The Augusta National Golf Club is to “conservative” what the Sun is to “hot.” The place is tight, get it? You can picture a group of men named “Beaufort” and “Aubrey” summoning their man-servants for slippers and another flight of bourbon samplings. Not a place to embrace change very lightly. It’s a stuffy place is the point I’m trying to make here.

So where did this sudden glimpse of progressive judgment come from, and why is everyone so twisted off about it?

Quick recap ~ Tiger Woods, after a really tough break, is forced to take a “drop” that incurs after a penalty situation (as in, his ball “sleeps with the fishes“.) He does so [incorrectly as we will soon find out] and finishes his 3rd round at the Masters; Woods signs his scorecard, goes back to his Tiger-den to do whatever super-human things Tiger does, and waits for his final round on Sunday. The “drop,” executed incorrectly, was addressed with Tiger before he left the grounds so there was no need for concern. He even mentions his thought process in the post-round interview; his drop was intentionally done at a distance further back to allow for a better club/swing selection. (This is all very “golfy,” but hang in there with me.) A television viewer (many, actually) notices the drop, notices the comments regarding the drop, and calls in to report his concern with Masters Rule Officials. At this point, it gets very dicey – Tiger’s illegal drop should have resulted in an additional penalty (2 strokes). By signing his scorecard with an incorrect score, he could have been immediately disqualified from the tournament. By “could have,” I mean that 99,999 people out of 100,000 people not named Tiger would have been (and have been) DQ’ed. He was later given the 2-stroke penalty, but there are many people now screaming “INJUSTICE!!!” that he would be allowed to continue the tournament. Puh-lease.

(exhale)

So what is the positive lesson we can take from this as HR professionals? Well, there are actually a few:

  1. Golf’s rules are asinine ~ read them sometime, you’ll agree. Archaic, Draconian, and full of rules that make little sense. Case in point, the “incorrect scorecard” DQ. Stupid rules should be challenged, amended, or over-ruled. In this case, the PGA had very recently (2 years ago) added a bailout rule to allow some discretion by scoring officials if a situation like this should occur. Discretion = Good.
  2. The rules are different for some people ~ Sorry folks, but this is Tiger-Freaking-Woods. Do you hate him? Do you love him? Good, that’s what the PGA is counting on. If he’s disqualified, the tournament, the sponsors, and the spectators are literally robbed of their investment. Woods is Michael Jordan multiplied by Babe Ruth – he made the current state of golf into what it is. So, if Tiger gets a little more discretion, deal with it. The day before, a 14-year old wunderkind was penalized a stroke for slow play (virtually unheard of in a Major) – you know why? No skins on the wall, pal, that’s why.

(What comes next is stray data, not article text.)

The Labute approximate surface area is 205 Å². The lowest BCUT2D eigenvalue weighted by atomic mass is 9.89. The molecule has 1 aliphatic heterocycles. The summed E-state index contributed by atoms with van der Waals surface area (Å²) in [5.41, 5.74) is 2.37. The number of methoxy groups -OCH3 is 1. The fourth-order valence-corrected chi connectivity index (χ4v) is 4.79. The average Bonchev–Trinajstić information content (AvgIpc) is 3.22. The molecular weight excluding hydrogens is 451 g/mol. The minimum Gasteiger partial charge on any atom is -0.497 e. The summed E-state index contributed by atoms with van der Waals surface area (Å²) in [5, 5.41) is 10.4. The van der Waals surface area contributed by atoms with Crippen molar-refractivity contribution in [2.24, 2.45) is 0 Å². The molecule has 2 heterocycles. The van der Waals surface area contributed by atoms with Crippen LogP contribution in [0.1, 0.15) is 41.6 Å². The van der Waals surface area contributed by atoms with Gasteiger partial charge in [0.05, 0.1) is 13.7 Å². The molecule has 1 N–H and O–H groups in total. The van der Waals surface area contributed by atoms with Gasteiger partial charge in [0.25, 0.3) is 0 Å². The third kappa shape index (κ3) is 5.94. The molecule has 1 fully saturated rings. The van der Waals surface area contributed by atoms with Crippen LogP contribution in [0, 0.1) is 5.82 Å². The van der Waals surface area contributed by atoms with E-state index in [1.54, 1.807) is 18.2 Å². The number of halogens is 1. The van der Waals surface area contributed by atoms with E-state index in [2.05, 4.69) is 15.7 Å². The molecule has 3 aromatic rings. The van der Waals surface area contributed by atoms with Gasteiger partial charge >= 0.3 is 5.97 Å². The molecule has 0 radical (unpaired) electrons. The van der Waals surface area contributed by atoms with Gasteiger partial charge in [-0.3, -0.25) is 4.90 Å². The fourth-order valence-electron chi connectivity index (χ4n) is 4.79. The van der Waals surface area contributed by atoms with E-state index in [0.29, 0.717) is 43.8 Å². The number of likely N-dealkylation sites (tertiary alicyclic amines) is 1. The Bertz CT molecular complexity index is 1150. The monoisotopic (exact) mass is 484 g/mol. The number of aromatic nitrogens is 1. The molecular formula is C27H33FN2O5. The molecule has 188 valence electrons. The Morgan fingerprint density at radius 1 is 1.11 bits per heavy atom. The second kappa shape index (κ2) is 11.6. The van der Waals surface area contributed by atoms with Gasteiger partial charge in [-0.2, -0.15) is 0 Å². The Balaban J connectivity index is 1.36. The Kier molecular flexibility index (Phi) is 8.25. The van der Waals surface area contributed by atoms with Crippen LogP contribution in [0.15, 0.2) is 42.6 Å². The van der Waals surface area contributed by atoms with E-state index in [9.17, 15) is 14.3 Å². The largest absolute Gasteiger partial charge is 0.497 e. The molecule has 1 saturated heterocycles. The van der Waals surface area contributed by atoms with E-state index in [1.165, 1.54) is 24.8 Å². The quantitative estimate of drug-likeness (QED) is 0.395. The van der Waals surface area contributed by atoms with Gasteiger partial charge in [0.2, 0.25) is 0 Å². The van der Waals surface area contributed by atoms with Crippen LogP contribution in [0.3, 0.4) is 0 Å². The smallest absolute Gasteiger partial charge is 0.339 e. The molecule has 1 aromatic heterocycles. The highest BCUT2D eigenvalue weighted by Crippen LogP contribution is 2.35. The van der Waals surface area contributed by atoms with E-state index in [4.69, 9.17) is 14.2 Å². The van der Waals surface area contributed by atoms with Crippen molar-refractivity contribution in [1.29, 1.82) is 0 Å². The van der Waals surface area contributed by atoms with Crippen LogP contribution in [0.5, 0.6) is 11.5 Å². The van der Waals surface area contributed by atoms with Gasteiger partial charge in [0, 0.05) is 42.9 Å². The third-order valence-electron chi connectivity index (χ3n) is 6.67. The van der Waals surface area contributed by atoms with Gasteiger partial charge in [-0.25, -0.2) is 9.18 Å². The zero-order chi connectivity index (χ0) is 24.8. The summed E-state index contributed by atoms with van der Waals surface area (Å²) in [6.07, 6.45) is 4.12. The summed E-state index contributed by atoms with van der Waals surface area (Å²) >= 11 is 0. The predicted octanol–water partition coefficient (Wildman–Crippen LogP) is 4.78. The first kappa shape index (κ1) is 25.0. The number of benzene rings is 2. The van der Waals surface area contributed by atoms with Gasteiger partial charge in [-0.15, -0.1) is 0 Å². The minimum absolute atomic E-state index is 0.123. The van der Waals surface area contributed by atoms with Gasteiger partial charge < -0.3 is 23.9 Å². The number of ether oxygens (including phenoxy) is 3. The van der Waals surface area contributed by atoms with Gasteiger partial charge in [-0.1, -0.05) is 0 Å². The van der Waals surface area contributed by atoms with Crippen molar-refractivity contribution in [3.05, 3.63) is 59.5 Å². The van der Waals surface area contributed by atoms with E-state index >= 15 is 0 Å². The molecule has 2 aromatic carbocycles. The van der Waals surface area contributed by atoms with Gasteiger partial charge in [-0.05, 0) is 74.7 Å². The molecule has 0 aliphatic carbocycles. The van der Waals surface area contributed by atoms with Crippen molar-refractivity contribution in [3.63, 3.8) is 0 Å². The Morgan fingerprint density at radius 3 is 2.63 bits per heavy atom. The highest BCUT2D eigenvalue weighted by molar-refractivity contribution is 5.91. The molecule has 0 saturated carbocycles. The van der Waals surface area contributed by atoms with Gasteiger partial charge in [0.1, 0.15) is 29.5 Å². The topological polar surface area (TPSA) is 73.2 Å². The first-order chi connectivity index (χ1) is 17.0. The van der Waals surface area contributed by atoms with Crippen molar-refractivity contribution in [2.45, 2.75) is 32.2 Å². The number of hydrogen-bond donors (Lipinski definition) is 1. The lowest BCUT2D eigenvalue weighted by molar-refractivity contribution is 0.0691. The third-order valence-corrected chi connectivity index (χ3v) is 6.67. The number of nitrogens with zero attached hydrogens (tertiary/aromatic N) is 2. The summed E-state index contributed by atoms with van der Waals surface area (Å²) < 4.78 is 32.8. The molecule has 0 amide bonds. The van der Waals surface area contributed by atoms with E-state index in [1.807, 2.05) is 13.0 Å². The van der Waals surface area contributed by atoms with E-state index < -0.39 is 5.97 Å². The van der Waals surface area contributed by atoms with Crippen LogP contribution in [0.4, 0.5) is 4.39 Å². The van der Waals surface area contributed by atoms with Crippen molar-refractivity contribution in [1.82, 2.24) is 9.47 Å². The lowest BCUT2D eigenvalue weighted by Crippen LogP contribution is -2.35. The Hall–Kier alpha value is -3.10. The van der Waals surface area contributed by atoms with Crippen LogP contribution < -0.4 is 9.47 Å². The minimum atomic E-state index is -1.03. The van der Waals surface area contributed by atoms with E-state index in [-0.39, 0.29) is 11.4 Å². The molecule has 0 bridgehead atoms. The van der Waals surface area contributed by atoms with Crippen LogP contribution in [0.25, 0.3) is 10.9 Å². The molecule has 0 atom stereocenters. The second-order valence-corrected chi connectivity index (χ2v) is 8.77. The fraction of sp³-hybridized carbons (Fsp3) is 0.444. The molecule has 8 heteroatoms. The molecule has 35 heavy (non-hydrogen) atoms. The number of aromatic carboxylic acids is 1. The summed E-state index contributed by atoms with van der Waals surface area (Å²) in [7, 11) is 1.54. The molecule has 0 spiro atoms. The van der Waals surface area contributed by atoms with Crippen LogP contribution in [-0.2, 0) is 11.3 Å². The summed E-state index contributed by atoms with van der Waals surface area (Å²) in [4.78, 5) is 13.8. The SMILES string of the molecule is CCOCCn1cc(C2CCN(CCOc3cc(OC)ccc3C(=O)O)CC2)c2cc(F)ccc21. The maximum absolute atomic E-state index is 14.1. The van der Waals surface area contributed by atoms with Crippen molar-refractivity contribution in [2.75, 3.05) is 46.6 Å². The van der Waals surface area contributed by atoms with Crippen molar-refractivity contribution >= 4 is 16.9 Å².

Lifes-Not-Fair

    Sure, now you tell me

  3. Honesty still means something ~ Many of us have done workplace investigations where we knew a steady stream of cowdung was being sent our way. Tiger did something admirable in all this ~ he admitted his mistake, didn’t hide from it, accepted responsibility, then moved on. He could have ranted and raved about the fact a Television viewer turned him in for a violation, but he didn’t do that, nor did he complain after the fact about the updated decision by the Rules Committee (from no penalty to a 2-stroke penalty).
  4. The gray area is alive and well ~ If you want to succeed in the highest-levels of Human Resources, you better learn to navigate in the foggy borders of right & wrong. Anybody can read a rulebook or a corporate policy – it’s the enforcement of the rule that will define you.

Thank you, sports, for all of your wonderful applications in life and business. Because of you, I get permission to watch just a little bit more than I might normally be allowed. “It’s for work, Honey!”

John “Whit” Whitaker is Founder of the HR Hardball™ Straight talk, no-nonsense approach to workplace issues. 

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